In 2009, Amanda Bonnen was sued by her landlord for $50,000 when they claimed her tweet — which was sent to a handful of followers — about her moldy apartment damaged their reputation. The case was eventually dismissed, but it raises questions, not only about free speech and libel, but also about privacy as we broadcast more of our lives via social networks. How do current laws regarding private speech adapt when the very concept of privacy is changing due to people’s increasing openness on Facebook, Twitter, and others?
In May 2012, Thomas Valenty designed a couple of figurines for the Warhammer role-playing game that could be created using a 3D printer. After he uploaded the designs to the Web, he received a cease-and-desist notice from Warhammer’s creators. As 3D printers become cheaper — they’re already less than $1,000 — and more sophisticated, they’ll essentially become photocopiers of physical objects. This raises interesting questions regarding copyright and intellectual property laws, especially if large manufacturing companies try introducing legislation similar to SOPA/PIPA for physical goods.
Speaking of 3D printers, a group of developers have launched the Wiki Weapon Project. Its goal is to design and release the blueprints for a working gun that anyone can download from the Web and use to “print” the weapon. Meanwhile, others have figured out how to print chemical molecules, effectively turning 3D printers into drug-making machines. Imagine a scenario where both of these breakthroughs are used for nefarious purposes. How will existing gun and drug laws need to change to account for such developments?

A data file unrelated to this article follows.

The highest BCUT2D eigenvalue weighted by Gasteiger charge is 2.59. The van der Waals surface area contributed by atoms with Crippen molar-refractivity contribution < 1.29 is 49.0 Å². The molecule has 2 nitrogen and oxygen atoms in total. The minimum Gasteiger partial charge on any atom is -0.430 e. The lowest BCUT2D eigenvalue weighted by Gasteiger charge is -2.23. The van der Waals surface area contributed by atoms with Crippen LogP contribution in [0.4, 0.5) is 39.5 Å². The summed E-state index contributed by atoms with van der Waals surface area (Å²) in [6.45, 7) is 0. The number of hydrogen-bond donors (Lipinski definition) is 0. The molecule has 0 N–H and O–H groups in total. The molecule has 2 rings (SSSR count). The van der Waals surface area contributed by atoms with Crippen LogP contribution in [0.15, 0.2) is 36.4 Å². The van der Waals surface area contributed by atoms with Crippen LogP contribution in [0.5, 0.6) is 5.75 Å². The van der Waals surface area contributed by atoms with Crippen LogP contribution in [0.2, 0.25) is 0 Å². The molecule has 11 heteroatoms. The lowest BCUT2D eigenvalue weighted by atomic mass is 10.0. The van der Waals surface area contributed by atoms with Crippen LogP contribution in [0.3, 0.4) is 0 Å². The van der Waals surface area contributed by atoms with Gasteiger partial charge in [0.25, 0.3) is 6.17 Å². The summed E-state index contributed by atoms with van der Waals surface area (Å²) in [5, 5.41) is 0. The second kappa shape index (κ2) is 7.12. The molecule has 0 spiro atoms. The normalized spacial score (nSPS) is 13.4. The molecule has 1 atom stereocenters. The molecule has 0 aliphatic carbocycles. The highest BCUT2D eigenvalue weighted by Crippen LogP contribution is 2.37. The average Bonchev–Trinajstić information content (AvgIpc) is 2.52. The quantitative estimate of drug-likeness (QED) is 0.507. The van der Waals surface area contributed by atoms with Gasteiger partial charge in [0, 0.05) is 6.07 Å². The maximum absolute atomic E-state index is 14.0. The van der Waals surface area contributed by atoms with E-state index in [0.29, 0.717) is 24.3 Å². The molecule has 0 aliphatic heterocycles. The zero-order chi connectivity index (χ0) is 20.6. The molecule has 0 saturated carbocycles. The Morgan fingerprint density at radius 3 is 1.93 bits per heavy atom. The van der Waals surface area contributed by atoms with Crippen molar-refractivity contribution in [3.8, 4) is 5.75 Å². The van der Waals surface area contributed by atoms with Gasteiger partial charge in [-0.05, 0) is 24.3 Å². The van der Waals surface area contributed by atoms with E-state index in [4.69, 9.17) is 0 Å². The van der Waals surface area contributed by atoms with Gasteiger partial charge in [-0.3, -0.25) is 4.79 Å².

Several video game developers, including Mojang of Minecraft fame, have been sued by a company called Uniloc which claims their games utilize technology that infringes on Uniloc’s software patents. The patents in question deal with concepts that are common in software development (e.g., copy protection), and evidence exists that similar technologies existed before Uniloc filed their patent. All of which adds fuel to the debate over whether or not patent law should apply to software.
These examples represent only the tip of the iceberg. Search online for “technology lawsuits” or “software patents” and you’ll find many more examples. And as technology develops at its inexorable pace, there will undoubtedly be even more to come. So how do we react, not just as consumers, but also as Christians?
First, we need to educate ourselves. It might be tempting to dismiss these issues as the domain of geeks and nerds, to think it’ll never apply to us because it all sounds too bizarre and far-fetched. But as we’ve seen, technology takes surprising twists and turns in its development, and it’s becoming increasingly personal and ubiquitous. It behooves us to remain informed so that we can be better aware of tech-related issues that affect us, because right now, many affect us without us even knowing about it. (Consider how the traditional understanding of ownership is being challenged.) More important, education allows us be better participants in the larger cultural conversation about technology and to make better-informed choices about the technology we incorporate into our lives and the lives of our loved ones.
The tech sphere can be daunting but there are plenty of good resources available. Publications and blogs like Wired, TechCrunch, and The Verge routinely cover these issues and do a good job of translating the “geekspeak” into “plain” English. If you want to get more technical, there’s always Hacker News, Slashdot, and Ars Technica. And if you want a legal perspective, there’s Groklaw.
Second, consider what the Bible might say about what we learn and experience. The “wild west” metaphor has often been used in conjunction with technological development. As technology outpaces the law, it leads to a lawless environment — or at least one where it’s very easy to circumvent the law provided you have the smarts and gadgetry. But for Christians, this can be tricky territory, and we need to be biblically minded, especially if we believe that the Bible has something to say for all ages and cultures.